David A Sutton interviewed

David Sutton

How long have you been writing and how did you get started?

Although I’ve never earned a living professionally as a writer, I have been a writer for around 47 years. Phew. I began writing poetry and satirical pieces, the latter for a small press alternative magazine called Outside which I edited with two friends. I printed the ’zine on an old, hand-cranked Rex Rotary duplicating machine. It lasted two issues, as it was difficult to sell on the streets of Birmingham in 1966! And as a genre editor I’ve been at it almost as long – I began my fiction review fanzine Shadow in 1968.

What do you like to do when you’re not writing, and does it come in useful for your stories?

When I’m not writing I’m usually rambling – not always in the inebriated sort of way! I’m a member of Birmingham Ramblers and we have a pretty busy programme of walks, so I tend to go on as many of them as I can, as well as occasionally lead walks for the group. I’m also on the committee, dealing with publications and publicity. The walking segues into the tasting of beer too, so along with CAMRA friends and others, there are often other walks which take in interesting pieces of industrial archaeology in between a few real ale pubs – or maybe that should be the other way around! I’m not sure if my walking experiences are useful for my stories. They tend not to be set in the English countryside. As for characters, well I think some traits may come from the walking fraternity, though I don’t consciously adapt them for my fiction.

What is at the root of your current book/story?

My most recent story, ‘The Mutant’s Cry’, has its roots in the ’50s and the burgeoning horror film and monster magazine genre. It’s an urban horror tale with, I hope, an unsettling conclusion.

Ebooks or Traditional?

I prefer real books to the electronic option. I don’t think this will ever change in a big way for me, although I confess to owning a couple of Kindle titles on my tablet. And I have published Kindle books.

What was the first (genre) story you read and what kind of impact did it make on you?

The first genre story I read was, I think, by Captain W. E. Johns, he of the Biggles books. However, the book I read was science fiction, Return to Mars. I remember the hardback having several colour plates illustrating the plot. It must have had an impact, though I wasn’t able to fully appreciate it at the time (1956?) but my dad must have seen my interest and later bought me Wyndham’s The Day of the Triffids and Frederic Brown’s Nightmares and Geezenstacks. Then I was really hooked.

What are you currently reading?

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I’m currently reading Different Every Time, a biography of Robert Wyatt. He has been on my music radar since 1970 when I first heard the band Soft Machine. His ‘Moon in June’ will forever resonate. I’ve also been enjoying Adrian Cole’s Nick Nightmare Investigates.

Who are some of your favourite authors and what is it about their work that appeals?

Favourite authors? Well, they change over time I guess. But Bradbury for his poetic, visionary science fiction; Leiber for cosmic urban horror; Machen for cosmic pagan horror; M. R. James for continuing to unsettle.

What/when was the first piece of fiction you wrote? And what happened to it? (Be honest now!)

The first piece of fiction I penned was called ‘Between Two Planets’. It was a science fiction tale about a space Scout and I sent it off to Purnell & Sons in around 1968. If I remember right, I submitted to Boy’s Own Paper, a monthly paper for teenagers that lasted for a nearly a century and had been taken over by Purnell. However, they accepted it for The Scout’s Pathfinder Annual 1970 (published Christmas 1969). I received nine guineas for the story, which was half a week’s wage! For some reason I gave my only copy of the book away and years later replaced it with a purchase from Abebooks (sans dustjacket, sadly) which, in today’s prices, wiped out my fee!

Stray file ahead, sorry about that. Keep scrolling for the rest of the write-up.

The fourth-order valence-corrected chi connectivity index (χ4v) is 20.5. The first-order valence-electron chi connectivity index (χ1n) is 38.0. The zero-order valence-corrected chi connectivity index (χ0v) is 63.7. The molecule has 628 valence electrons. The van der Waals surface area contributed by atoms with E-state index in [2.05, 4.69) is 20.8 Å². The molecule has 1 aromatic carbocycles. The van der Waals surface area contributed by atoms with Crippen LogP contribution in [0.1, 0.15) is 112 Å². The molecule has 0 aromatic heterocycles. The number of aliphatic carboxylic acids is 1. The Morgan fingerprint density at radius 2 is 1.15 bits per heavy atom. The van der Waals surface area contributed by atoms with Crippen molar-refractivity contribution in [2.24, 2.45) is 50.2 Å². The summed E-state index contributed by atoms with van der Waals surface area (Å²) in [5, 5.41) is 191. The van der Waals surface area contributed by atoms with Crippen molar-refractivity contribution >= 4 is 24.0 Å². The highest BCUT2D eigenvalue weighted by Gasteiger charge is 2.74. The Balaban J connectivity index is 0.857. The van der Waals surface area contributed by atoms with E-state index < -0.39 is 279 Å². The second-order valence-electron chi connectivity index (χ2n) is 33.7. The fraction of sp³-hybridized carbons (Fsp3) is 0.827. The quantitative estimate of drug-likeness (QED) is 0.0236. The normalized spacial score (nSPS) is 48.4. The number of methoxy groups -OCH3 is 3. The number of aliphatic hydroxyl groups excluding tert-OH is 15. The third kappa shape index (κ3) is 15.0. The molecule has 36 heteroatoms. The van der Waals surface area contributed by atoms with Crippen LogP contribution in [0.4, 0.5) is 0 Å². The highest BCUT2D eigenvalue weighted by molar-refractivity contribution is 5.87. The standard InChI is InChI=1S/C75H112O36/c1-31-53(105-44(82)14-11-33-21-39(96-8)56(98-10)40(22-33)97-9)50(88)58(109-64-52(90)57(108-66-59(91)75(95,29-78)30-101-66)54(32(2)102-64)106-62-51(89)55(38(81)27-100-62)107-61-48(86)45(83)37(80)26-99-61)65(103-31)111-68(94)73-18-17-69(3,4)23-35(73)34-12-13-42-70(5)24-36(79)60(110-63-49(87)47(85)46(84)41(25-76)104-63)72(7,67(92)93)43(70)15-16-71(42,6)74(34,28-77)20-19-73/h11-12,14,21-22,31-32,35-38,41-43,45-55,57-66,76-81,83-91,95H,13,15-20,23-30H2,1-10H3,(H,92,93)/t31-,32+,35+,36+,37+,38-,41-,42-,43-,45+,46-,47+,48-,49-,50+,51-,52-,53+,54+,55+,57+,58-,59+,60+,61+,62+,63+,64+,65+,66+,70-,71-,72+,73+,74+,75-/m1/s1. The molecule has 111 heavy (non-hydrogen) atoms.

Oxford commas – discuss!

The Oxford comma is mostly redundant I think these days, except in a case where clarity forces its use to avoid misunderstandings in a list. I don’t use it often myself, unless I feel the sentence reads better with it. It was dealt with in the chapter on the comma in Lynne Truss’s extremely funny Eats, Shoots and Leaves. And she is pretty relaxed about it too, though in relation to those for and against the Oxford comma, she says wickedly ‘…never get between these people when drink has been taken.’

What are you up to next?


My latest publication is The Alchemy Press published Dead Water and Other Weird Tales. I’m delighted about it. It is my second collection (Clinically Dead & Other Tales of the Supernatural appeared some seven years ago). For this new one I’ve put together a selection of eighteen tales, including a couple of unpublished yarns. Unlike the previous collection, which was all horror, Dead Water is a mix of horror, science fiction and dark fantasy.

From my own small press, Shadow Publishing, I have just issued Horror on the High Seas, an anthology of classic sea stories. When I’ve been hired to edit anthologies in the past, it’s been almost exclusively working with contemporary writers and new stories (if you exclude the reprint anthologies from, say, Fantasy Tales magazine). So this one is really my first stab at putting together classic horror tales in what I hope is a compelling read. And later this year, Allen Ashley is editing Creeping Crawlers for me, a brand new horror anthology with the theme of creeping, slithering and crawling things!

I’m also involved in a major editing project, but have to remain tight-lipped about it until the loose ends have been tied up!

Photo (c) Peter Coleborn 2011, 2015


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